(The prosecutor jumps to his feet as the Defense sits.)
PROSECUTOR: Your Honour, The prosecution requests that you step down from this case.
GOD: I beg your pardon!
PROSECUTOR: I do not believe you are the best person to preside over this case, seeing that you are both the writer of the bible and the creator of man...
GOD: Sit down.
(The prosecutor immediately sits.)
GOD: And for the record, let it be noted that the Defendant will be judged by the Bible and not by personal preference, emotions or beliefs.(To Prosecutor)You may call your first witness.
(The prosecutor stands.)
PROSECUTOR: I call to the stand, Dr. Omar St. Augustine Murray.
(Dr. Murray enters. He walks to the witness stand and raises his right hand as the prosecutor approaches him with a bible. Dr. Murray rests his left hand on the bible.)
PROSECUTOR: Do you...
DR. MURRAY (interrupting): I do.
(Dr. Murray sits. The prosecutor consults his files.)
PROSECUTOR: For the record Doctor, could you state your profession.
DR. MURRAY: I am a Doctor.
PROSECUTOR: What kind of a doctor?
DR. MURRAY: One who specializes in child care.
PROSECUTOR: Very good. Could you tell us how you differentiate between a girl and a boy at child birth?
(Defense jumps to his feet)
DEFENSE: Objection Your Honour. This is highly irrelevant.
PROSECUTOR: If the court will permit, I will get to the point soon enough.
GOD: Very well. You may proceed.
(Defense sits)
PROSECUTOR: Please answer the question Doctor.
DR. MURRAY: Well...to be honest thereís just one way really. By looking at their...you know.
PROSECUTOR: Be a little more specific Doctor.
DR. MURRAY: By looking at their private parts.
PROSECUTOR: A little more specific Doctor.
GOD: I think we all know what the Doctor is referring to, so please proceed.
PROSECUTOR: Doctor, how do you differentiate between a Christian and a Non Christian
DR. MURRAY: Well...ahh. That in itself has gotten quite difficult, seeing that they all dress alike; women cut their hair; men grow their hair, etc.
PROSECUTOR: So how do you tell the difference?
DR. MURRAY: By looking at their private lives I guess.
PROSECUTOR: Private lives, Doctor?
DR. MURRAY: Yes. What they do when the lights go out; when the doors close, that kind of a thing.
PROSECUTOR: Doctor. Do you know the defendant?
(Dr, Murray looks directly at Christian)
DR. MURRAY: Yes I do.
PROSECUTOR: Would you say that his behavior defines Christianity.
DR. MURRAY: No.
PROSECUTOR: How about his dress code?
DR. MURRAY: No.
PROSECUTOR: Maybe his conversations?
DR. MURRAY: No.
PROSECUTOR: How he treats his fellow brother?
DR. MURRAY: No.
PROSECUTOR: And I could go on and on and on. Couldnít I, Doctor?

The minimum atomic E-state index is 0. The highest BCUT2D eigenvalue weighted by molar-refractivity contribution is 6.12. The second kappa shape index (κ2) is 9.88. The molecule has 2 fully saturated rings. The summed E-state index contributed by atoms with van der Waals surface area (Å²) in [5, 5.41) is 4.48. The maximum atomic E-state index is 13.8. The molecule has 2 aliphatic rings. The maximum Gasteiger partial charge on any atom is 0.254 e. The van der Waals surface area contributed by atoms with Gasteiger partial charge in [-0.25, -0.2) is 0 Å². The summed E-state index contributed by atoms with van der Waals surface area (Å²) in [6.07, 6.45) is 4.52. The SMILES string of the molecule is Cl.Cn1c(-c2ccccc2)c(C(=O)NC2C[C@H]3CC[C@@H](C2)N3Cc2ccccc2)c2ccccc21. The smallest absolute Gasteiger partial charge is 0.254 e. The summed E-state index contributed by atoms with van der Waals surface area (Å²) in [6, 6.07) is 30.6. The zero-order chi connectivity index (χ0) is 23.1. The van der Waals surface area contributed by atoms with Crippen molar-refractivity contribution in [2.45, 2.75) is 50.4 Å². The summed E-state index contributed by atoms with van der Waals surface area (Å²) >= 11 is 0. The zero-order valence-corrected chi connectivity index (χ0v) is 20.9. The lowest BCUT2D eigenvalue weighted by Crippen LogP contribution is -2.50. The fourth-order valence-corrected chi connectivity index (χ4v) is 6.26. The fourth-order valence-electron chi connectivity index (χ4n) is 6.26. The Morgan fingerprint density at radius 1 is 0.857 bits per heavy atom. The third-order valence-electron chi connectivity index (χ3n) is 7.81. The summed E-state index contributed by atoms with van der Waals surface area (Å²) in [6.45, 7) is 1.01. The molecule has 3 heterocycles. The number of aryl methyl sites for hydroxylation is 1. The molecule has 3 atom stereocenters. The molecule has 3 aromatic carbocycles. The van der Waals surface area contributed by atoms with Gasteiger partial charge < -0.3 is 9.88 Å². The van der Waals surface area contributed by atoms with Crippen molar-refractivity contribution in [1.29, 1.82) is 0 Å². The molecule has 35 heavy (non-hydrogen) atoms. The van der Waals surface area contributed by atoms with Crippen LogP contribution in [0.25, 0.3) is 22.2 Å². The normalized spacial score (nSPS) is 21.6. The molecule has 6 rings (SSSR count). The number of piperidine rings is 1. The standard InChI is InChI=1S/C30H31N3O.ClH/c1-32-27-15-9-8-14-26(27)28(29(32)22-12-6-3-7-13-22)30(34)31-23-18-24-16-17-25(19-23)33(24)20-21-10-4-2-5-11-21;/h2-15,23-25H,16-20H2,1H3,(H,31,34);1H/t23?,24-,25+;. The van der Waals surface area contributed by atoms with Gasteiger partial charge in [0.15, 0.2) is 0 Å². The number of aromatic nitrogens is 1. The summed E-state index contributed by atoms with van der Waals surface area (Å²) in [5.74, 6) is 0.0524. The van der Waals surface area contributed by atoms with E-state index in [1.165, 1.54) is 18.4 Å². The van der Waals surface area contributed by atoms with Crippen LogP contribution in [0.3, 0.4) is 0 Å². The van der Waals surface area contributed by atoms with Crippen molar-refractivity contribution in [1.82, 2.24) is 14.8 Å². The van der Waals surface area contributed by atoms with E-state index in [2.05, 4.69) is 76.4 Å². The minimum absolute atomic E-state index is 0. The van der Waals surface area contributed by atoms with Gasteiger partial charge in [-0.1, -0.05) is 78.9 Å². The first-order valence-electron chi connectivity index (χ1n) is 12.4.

DR. MURRAY: I guess.
PROSECUTOR: No further questions, Your Honour.
(The prosecutor sits. God takes notes and then lifts his head casting his eyes towards the Defense table. The Defense rises.)
DEFENSE: Doctor, could you clarify all that youíve just said.
DR. MURRAY: Itís very simple. I do not believe that Christian is a Christian because everything about him is in direct opposition to the word of God.
DEFENSE: In what way?
DR. MURRAY: Heís boisterous. Very rebellious and hardly follows instructions. Disrespectful to his elders and those in authority. He pierces his body in unmentionable places, wears whatever he feels like, and goes wherever he wants to. He is always telling rude jokes and idle jesting and heís sexually active.
(Defense appears stunned by those last words)
DEFENSE: How do you know that heís active sexually?
DR. MURRAY: Because he got my daughter pregnant.
(Gasp from the audience.)
DEFENSE: How did that make you feel, Doctor?
DR. MURRAY: Angry!
DEFENSE: Vengeful, arrogant...
PROSECUTOR: Objection...
DEFENSE: Withdrawn.(pause)Doctor, when was the last time you spoke to my client.
DR. MURRAY: I...donít remember.
DEFENSE: Five, maybe six years ago.
DR. MURRAY: Maybe. Iím not sure.
DEFENSE: Was it before or after your daughterís graduation.
DR. MURRAY: Before.
DEFENSE: How long has it been since she graduated.
DR. MURRAY: Five years, Two months, One week and four days.
DEFENSE: I assume that your precision is based on the fact that it was graduation night that she told you she was pregnant?
DR. MURRAY: Yes.
DEFENSE: Are you aware that Christian has been attending church now for only four years.
(Silence)
DEFENSE: Are you?
DR. MURRAY: Does it matter? Once a sinner always a sinner.
DEFENSE: No further questions your honour.
DR. MURRAY: Iím not finished. Do you have any idea what itís like...
GOD: Be quiet.
DR. MURRAY: I have...
GOD: Silence.
(A hush falls over the courtroom.)
GOD: Does the prosecutor wish to re-examine the witness?
PROSECUTOR: No Your Honor.
GOD: Very well. The witness may step down.
(Dr. Murray alights from the witness stand and exits.)
GOD: Next Witness!
PROSECUTOR: I call to the stand, Reginald Bowe.
(Mr. Bowe enters and stands in the witness booth. The Prosecutor approaches him with the bible.)
PROSECUTOR: Do you promise to tell...
REGINALD: I do.
(Reginald sits.)
PROSECUTOR: Mr. Bowe, could you state your profession.
REGINALD: Iím a mortician sir. A certified mortician.
PROSECUTOR: So you deal with the dead?
REGINALD: That I do sir. That I do.
PROSECUTOR: About how many dead people come to your parlour a year?
REGINALD: A lot sir, a whole lot.
PROSECUTOR: And what percentage of that lot would you say, are victims of suicide?
REGINALD: Sir, I really donít want to think about that now. Itís so very sad. So sad.
PROSECUTOR: Please answer the question.
REGINALD: About 10 maybe 15 percent, sir.(Wipes a tear from his eyes.)